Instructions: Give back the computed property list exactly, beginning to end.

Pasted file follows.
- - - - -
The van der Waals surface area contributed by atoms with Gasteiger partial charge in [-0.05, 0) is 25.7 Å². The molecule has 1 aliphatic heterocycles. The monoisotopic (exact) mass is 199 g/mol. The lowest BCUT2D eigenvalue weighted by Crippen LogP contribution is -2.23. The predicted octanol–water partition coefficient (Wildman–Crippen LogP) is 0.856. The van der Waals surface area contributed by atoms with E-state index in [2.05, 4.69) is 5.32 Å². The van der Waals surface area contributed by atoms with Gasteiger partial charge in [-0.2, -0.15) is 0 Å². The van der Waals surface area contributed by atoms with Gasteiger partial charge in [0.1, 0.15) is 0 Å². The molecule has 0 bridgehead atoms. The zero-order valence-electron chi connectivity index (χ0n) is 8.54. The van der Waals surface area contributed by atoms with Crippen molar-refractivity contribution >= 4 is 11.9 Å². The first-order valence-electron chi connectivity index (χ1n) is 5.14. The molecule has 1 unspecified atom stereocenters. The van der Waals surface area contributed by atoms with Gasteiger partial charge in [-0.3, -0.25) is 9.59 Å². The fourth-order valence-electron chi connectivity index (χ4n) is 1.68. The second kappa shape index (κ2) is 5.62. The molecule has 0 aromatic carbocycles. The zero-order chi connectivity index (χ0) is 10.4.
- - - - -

The van der Waals surface area contributed by atoms with Gasteiger partial charge in [-0.05, 0) is 25.7 Å². The molecule has 1 aliphatic heterocycles. The monoisotopic (exact) mass is 199 g/mol. The lowest BCUT2D eigenvalue weighted by Crippen LogP contribution is -2.23. The predicted octanol–water partition coefficient (Wildman–Crippen LogP) is 0.856. The van der Waals surface area contributed by atoms with E-state index in [2.05, 4.69) is 5.32 Å². The van der Waals surface area contributed by atoms with Gasteiger partial charge in [-0.2, -0.15) is 0 Å². The van der Waals surface area contributed by atoms with Gasteiger partial charge in [0.1, 0.15) is 0 Å². The molecule has 0 bridgehead atoms. The zero-order valence-electron chi connectivity index (χ0n) is 8.54. The van der Waals surface area contributed by atoms with Crippen molar-refractivity contribution >= 4 is 11.9 Å². The first-order valence-electron chi connectivity index (χ1n) is 5.14. The molecule has 1 unspecified atom stereocenters. The van der Waals surface area contributed by atoms with Gasteiger partial charge in [-0.3, -0.25) is 9.59 Å². The fourth-order valence-electron chi connectivity index (χ4n) is 1.68. The second kappa shape index (κ2) is 5.62. The molecule has 0 aromatic carbocycles. The zero-order chi connectivity index (χ0) is 10.4.